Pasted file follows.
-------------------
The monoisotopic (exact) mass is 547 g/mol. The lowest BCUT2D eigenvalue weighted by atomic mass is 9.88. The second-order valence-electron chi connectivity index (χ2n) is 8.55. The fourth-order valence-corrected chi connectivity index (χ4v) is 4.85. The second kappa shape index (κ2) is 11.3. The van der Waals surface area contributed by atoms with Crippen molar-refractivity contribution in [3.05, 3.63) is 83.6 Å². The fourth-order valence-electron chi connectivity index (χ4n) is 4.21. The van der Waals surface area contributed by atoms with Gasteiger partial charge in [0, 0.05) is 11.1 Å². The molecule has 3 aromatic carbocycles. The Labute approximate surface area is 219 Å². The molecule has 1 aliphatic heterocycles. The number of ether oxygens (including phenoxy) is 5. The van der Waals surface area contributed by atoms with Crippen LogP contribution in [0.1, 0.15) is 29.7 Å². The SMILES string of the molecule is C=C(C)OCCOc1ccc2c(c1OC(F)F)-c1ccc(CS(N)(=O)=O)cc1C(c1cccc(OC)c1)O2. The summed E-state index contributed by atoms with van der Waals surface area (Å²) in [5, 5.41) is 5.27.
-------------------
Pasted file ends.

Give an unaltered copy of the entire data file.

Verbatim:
The monoisotopic (exact) mass is 547 g/mol. The lowest BCUT2D eigenvalue weighted by atomic mass is 9.88. The second-order valence-electron chi connectivity index (χ2n) is 8.55. The fourth-order valence-corrected chi connectivity index (χ4v) is 4.85. The second kappa shape index (κ2) is 11.3. The van der Waals surface area contributed by atoms with Crippen molar-refractivity contribution in [3.05, 3.63) is 83.6 Å². The fourth-order valence-electron chi connectivity index (χ4n) is 4.21. The van der Waals surface area contributed by atoms with Gasteiger partial charge in [0, 0.05) is 11.1 Å². The molecule has 3 aromatic carbocycles. The Labute approximate surface area is 219 Å². The molecule has 1 aliphatic heterocycles. The number of ether oxygens (including phenoxy) is 5. The van der Waals surface area contributed by atoms with Crippen LogP contribution in [0.1, 0.15) is 29.7 Å². The SMILES string of the molecule is C=C(C)OCCOc1ccc2c(c1OC(F)F)-c1ccc(CS(N)(=O)=O)cc1C(c1cccc(OC)c1)O2. The summed E-state index contributed by atoms with van der Waals surface area (Å²) in [5, 5.41) is 5.27.